The Difference Between Boys and Girls

July 10, 2013 by Michelle

I know it isn’t simple.  You aren’t supposed to compare your children.  They’re each unique, and all have different strengths and weaknesses.  And… blah blah blah.  Who doesn’t compare their children?  Who doesn’t notice and see each difference, whether it’s the speed at which they develop various skills, the way they act around friends, or their quirks?

Mister Man and Little Miss on Chicago's lakefront

It isn’t necessarily judging them, just acknowledging their differences and yes, sometimes using it as a basis for “What is normal anyway?”  Little Miss and Mister Man are so different in so many ways.  Lucky for them, most of the time I giggle about their differences.  Like… last night.

As I was finishing up some work in the kitchen, I herded them to bed.  At 7 and 9, they can get themselves ready for bed – changing into pjs, a last bathrooms run, brushing their teeth, etc.  As I heard the last stirrings upstairs, I called from the first floor, “Anyone going to say goodnight to me?”

Little Miss came flying down the stairs.  “Me! Me!  I say goodnight to you!  I say goodnight!” in her not so cute little baby voice she’s adopted ever since we read the Gregor the Overlander books.  She ran over to me with her arms outstretched, jumped into my arms and covered me with hugs and kisses as she told me good night before she trotted back upstairs.

Not so much with Mister Man.  “Good night, Mom,” he called from his bedroom, annoyance evident in his tone as he’d been hoping to sneak in a few more pages of reading before I forced him to go to sleep.  “That’s it?” I asked.  And I never got another answer.  I simply shook my head at the two opposites, knowing that it isn’t that one child loves me more or less than the other.  It’s simply that they’re wired differently.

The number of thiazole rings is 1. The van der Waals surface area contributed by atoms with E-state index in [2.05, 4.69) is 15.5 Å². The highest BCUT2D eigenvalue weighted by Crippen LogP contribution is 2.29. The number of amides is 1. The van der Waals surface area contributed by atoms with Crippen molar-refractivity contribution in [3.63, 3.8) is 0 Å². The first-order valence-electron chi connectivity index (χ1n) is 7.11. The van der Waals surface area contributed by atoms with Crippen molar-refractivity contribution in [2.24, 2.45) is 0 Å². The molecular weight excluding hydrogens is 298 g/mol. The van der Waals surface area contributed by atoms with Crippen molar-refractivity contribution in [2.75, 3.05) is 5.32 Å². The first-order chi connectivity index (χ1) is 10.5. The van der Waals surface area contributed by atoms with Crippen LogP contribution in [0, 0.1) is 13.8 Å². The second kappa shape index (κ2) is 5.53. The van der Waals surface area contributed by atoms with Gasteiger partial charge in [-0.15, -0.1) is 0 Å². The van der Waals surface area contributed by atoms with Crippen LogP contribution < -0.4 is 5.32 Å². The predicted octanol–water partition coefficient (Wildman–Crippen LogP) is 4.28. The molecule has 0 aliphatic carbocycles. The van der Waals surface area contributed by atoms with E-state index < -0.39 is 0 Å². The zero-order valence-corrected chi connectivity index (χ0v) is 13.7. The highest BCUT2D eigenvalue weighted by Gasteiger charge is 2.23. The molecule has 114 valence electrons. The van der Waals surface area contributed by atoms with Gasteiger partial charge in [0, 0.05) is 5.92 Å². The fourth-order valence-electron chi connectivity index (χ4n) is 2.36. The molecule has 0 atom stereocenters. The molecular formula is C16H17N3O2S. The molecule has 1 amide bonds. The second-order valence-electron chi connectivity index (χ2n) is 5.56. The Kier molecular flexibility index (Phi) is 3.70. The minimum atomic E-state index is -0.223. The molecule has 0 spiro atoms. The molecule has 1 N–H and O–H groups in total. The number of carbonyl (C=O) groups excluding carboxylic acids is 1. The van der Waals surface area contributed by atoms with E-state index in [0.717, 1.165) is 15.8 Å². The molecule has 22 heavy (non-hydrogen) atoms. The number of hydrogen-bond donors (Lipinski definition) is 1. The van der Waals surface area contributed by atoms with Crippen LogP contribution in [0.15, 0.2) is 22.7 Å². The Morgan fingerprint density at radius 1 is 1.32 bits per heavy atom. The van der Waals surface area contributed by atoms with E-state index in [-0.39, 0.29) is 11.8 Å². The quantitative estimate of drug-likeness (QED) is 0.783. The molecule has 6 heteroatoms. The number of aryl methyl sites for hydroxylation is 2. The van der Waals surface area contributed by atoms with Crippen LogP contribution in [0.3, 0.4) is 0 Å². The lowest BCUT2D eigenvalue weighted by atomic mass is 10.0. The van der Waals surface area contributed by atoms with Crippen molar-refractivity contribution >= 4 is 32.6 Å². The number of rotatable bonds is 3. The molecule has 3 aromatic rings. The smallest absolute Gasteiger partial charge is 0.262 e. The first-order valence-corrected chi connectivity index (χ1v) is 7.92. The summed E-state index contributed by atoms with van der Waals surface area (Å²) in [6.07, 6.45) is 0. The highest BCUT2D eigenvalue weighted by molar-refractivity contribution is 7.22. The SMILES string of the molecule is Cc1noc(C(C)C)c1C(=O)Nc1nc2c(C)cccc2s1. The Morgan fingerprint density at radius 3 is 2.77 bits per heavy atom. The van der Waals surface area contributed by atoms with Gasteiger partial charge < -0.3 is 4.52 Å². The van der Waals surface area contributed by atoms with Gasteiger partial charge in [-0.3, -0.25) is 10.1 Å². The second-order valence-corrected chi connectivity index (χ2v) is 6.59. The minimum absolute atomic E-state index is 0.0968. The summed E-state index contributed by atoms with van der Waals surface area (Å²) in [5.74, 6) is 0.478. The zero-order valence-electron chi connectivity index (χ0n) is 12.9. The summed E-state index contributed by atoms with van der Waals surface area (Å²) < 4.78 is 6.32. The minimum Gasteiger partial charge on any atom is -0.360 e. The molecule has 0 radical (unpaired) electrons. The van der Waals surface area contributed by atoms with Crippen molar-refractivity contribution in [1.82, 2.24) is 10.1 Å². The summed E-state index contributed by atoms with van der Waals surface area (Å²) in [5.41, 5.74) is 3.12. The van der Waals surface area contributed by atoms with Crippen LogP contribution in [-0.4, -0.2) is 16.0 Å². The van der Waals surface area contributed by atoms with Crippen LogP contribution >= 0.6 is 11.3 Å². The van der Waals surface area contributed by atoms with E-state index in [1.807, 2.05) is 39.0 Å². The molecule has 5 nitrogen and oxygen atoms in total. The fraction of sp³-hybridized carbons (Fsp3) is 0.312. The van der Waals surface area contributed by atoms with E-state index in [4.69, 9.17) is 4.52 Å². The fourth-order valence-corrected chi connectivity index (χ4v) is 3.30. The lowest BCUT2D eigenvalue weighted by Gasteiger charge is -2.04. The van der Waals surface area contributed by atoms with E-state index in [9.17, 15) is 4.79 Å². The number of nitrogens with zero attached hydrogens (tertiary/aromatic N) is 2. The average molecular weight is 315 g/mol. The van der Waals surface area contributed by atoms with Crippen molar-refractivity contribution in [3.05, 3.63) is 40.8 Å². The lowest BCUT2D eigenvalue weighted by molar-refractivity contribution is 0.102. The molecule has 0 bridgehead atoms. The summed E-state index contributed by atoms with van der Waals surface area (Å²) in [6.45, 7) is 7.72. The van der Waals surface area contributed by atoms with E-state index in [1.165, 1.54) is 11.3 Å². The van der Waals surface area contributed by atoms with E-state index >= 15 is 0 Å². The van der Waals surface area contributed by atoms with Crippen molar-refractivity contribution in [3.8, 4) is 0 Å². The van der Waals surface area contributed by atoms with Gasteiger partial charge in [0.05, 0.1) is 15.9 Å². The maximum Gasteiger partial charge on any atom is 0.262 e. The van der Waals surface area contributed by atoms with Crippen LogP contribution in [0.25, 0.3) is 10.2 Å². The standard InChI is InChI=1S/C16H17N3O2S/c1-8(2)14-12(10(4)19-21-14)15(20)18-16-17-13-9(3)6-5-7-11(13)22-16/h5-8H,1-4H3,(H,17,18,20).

Tonight though?  I think I may head upstairs to say goodnight.  So far – knock on wood – I’m still able to get a hug and an “I love you, too” from Mister Man when I say goodnight in his room.  And I’m treasuring those hugs, hoarding them – from both the wee ones – for the years when Mom just isn’t cool enough and I the cold shoulder instead of open arms.

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  • Tami

    Boys do go through a phase when they think it’s not cool to hug or cuddle with Mom.
    But don’t worry. My oldest did an about face when it was 20. He began to show his appreciation and love towards his Mama again.

    • Michelle

      I have a feeling girls do, too 🙂 It makes me mildly tempted to send them to boarding school during the rough years so I can pretend they’re still little and innocent. But I could never really do that.

  • Shannon

    Of my two girls and one boy, the boy is the hugger! Go figure!

    • Michelle

      Yep, and a friend who has two boys has one hugger and cuddler and one not. Everyone really is different, and it makes me giggle!

  • Pat

    Yes indeed, our children are so different, each unique. When our sons reached their mid-teens, they’d occasionally give us perfunctory hugs. But once they’d been away at college, and then later when they’d married and started their own families, they’d give us (and still do) big, strong hugs. It’s Samuel Clemens’ quote coming to life: “When I was ten, I thought my parents knew everything. When I became twenty, I was convinced they knew nothing. Then, at thirty, I realized I was right when I was ten..”

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